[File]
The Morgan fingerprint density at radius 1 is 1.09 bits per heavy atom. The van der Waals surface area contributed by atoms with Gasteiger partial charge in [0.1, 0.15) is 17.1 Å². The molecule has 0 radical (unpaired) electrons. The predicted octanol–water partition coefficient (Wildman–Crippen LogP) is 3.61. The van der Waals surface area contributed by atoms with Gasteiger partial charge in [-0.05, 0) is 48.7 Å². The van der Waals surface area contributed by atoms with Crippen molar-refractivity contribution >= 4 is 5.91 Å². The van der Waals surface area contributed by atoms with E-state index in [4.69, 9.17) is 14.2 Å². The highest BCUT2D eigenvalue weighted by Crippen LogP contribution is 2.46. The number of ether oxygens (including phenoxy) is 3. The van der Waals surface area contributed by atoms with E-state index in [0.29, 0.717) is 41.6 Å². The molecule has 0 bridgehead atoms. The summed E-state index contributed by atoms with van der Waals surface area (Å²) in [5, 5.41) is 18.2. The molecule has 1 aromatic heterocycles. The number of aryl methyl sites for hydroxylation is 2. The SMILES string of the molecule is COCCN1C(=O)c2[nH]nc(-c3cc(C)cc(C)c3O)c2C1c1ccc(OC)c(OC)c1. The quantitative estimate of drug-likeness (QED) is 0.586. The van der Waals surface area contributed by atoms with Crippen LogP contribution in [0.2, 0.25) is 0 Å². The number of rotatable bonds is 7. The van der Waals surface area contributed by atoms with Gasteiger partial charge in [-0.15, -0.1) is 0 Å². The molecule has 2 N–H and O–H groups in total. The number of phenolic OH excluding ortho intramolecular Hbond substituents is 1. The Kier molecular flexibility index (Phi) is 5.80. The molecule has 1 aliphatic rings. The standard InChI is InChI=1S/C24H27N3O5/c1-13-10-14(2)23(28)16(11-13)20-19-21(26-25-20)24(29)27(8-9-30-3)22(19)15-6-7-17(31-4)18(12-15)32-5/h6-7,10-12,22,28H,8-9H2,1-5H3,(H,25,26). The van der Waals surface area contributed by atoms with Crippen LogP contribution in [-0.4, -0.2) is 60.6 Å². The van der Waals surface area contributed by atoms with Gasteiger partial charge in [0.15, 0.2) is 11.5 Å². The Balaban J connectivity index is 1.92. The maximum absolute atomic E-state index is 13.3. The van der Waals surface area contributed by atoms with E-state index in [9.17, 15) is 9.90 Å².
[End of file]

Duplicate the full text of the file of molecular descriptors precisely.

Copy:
The Morgan fingerprint density at radius 1 is 1.09 bits per heavy atom. The van der Waals surface area contributed by atoms with Gasteiger partial charge in [0.1, 0.15) is 17.1 Å². The molecule has 0 radical (unpaired) electrons. The predicted octanol–water partition coefficient (Wildman–Crippen LogP) is 3.61. The van der Waals surface area contributed by atoms with Gasteiger partial charge in [-0.05, 0) is 48.7 Å². The van der Waals surface area contributed by atoms with Crippen molar-refractivity contribution >= 4 is 5.91 Å². The van der Waals surface area contributed by atoms with E-state index in [4.69, 9.17) is 14.2 Å². The highest BCUT2D eigenvalue weighted by Crippen LogP contribution is 2.46. The number of ether oxygens (including phenoxy) is 3. The van der Waals surface area contributed by atoms with E-state index in [0.29, 0.717) is 41.6 Å². The molecule has 0 bridgehead atoms. The summed E-state index contributed by atoms with van der Waals surface area (Å²) in [5, 5.41) is 18.2. The molecule has 1 aromatic heterocycles. The number of aryl methyl sites for hydroxylation is 2. The SMILES string of the molecule is COCCN1C(=O)c2[nH]nc(-c3cc(C)cc(C)c3O)c2C1c1ccc(OC)c(OC)c1. The quantitative estimate of drug-likeness (QED) is 0.586. The van der Waals surface area contributed by atoms with Crippen LogP contribution in [0.2, 0.25) is 0 Å². The number of rotatable bonds is 7. The van der Waals surface area contributed by atoms with Gasteiger partial charge in [-0.15, -0.1) is 0 Å². The molecule has 2 N–H and O–H groups in total. The number of phenolic OH excluding ortho intramolecular Hbond substituents is 1. The Kier molecular flexibility index (Phi) is 5.80. The molecule has 1 aliphatic rings. The standard InChI is InChI=1S/C24H27N3O5/c1-13-10-14(2)23(28)16(11-13)20-19-21(26-25-20)24(29)27(8-9-30-3)22(19)15-6-7-17(31-4)18(12-15)32-5/h6-7,10-12,22,28H,8-9H2,1-5H3,(H,25,26). The van der Waals surface area contributed by atoms with Crippen LogP contribution in [-0.4, -0.2) is 60.6 Å². The van der Waals surface area contributed by atoms with Gasteiger partial charge in [0.15, 0.2) is 11.5 Å². The Balaban J connectivity index is 1.92. The maximum absolute atomic E-state index is 13.3. The van der Waals surface area contributed by atoms with E-state index in [9.17, 15) is 9.90 Å².